I match up responsibilities with each member’s strengths. If I have a team member who is working on improving an aspect, I will give them the opportunity to take on the task and ensure they have the tools necessary to be successful. I would monitor their progress as well.
35. Name a time when you had to change a decision due to new facts.
Pick a situation where you showed that you were open to change and show how you were effectively at changing your decision based on the new facts.
For example, I had created a new spreadsheet for managers to use at the end of the night to keep track of sales for the day. This spreadsheet was due in an e-mail every morning and helped us see how we were doing on a daily basis. A few months later, our point of sales system allowed us to input this information into a program that would allow managers to input sales for the day. With this new technology, I decided to do away with the spreadsheet and had the managers use the program to capture the information and send it to me.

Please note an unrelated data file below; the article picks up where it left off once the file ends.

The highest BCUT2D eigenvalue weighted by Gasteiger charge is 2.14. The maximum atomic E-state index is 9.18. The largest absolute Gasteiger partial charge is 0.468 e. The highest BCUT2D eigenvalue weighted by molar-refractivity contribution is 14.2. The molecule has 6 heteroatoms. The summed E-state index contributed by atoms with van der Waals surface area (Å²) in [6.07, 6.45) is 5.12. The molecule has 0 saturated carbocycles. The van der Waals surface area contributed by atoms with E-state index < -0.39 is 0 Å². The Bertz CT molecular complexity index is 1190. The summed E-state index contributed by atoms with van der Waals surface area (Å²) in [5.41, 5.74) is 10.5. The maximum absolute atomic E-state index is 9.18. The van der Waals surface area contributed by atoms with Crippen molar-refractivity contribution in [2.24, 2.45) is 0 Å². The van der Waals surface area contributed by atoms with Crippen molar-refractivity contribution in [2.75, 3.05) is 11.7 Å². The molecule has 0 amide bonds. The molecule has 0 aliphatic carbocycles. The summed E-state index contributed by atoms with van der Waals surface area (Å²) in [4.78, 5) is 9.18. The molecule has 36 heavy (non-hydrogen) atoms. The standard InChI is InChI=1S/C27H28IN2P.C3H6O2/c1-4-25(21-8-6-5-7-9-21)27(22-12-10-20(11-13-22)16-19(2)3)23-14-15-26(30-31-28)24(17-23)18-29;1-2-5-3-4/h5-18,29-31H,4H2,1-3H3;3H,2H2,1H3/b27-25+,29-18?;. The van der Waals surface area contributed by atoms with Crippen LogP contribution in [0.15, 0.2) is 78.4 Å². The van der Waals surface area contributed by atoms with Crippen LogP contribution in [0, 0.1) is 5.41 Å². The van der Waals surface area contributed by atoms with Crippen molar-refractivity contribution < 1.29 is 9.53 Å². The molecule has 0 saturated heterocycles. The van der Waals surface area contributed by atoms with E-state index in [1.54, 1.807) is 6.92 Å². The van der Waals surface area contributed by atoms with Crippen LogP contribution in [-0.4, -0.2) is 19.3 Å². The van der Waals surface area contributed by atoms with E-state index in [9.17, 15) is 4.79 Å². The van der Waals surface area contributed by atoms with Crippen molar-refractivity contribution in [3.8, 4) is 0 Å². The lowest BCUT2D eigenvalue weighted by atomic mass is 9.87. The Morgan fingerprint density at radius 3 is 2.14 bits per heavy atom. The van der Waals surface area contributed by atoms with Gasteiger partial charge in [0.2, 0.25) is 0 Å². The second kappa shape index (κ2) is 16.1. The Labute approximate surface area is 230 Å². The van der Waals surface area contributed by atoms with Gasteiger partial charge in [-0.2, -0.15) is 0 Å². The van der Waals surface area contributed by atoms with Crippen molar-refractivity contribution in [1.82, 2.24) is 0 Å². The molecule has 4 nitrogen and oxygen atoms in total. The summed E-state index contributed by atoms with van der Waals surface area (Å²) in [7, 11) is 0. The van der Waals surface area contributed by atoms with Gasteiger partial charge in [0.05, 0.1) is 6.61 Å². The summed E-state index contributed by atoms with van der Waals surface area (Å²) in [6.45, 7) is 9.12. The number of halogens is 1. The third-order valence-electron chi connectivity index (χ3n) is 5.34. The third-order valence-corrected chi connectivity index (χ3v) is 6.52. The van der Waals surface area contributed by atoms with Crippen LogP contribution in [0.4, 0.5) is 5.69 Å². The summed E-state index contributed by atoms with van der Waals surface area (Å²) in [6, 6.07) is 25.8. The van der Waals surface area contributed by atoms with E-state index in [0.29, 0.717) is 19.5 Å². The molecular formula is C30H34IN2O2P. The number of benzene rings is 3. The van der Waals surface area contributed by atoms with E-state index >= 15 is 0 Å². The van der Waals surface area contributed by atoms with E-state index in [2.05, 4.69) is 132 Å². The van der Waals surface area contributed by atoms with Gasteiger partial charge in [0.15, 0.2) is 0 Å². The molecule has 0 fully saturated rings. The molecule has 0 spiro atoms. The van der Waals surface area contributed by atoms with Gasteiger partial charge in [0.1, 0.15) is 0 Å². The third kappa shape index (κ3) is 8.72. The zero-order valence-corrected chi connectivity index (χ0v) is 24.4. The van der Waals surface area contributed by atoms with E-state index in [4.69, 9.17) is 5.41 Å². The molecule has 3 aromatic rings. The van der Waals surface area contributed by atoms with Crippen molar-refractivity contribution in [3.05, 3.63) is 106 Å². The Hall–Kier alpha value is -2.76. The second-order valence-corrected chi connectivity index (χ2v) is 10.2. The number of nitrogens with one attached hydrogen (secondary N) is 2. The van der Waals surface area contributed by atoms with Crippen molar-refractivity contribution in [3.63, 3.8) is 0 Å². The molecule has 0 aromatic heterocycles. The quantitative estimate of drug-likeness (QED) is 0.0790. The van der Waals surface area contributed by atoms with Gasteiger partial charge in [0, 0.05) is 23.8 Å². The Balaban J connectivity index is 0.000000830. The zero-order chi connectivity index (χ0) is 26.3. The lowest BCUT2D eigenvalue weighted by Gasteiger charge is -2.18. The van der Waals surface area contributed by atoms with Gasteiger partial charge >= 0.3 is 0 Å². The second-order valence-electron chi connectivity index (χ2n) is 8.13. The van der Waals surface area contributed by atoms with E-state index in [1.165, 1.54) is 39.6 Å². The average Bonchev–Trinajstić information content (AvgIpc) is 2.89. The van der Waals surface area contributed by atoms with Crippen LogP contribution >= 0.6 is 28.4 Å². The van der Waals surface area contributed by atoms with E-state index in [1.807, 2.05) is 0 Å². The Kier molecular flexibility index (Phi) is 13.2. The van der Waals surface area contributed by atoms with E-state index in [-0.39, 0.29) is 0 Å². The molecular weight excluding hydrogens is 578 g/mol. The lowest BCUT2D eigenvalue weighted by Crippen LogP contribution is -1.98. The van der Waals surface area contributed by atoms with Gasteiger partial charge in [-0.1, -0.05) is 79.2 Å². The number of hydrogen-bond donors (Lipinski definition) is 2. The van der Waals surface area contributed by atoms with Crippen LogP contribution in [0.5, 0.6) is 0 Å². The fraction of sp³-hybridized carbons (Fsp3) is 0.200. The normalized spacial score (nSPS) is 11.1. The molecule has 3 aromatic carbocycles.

36. How do you achieve objectives in a fast-paced environment?
I ensure that the team knows the objectives and the timeliness that have been set. I place milestones so each member can check their progress.
37. Explain a time when you had to make a decision without all the relevant facts.
Pick a decision that you would not have all the facts for at the time of the decision. Make sure that you speak about all the different options you had and how you picked the best one out of what you had available. Talk about the results/takeaways.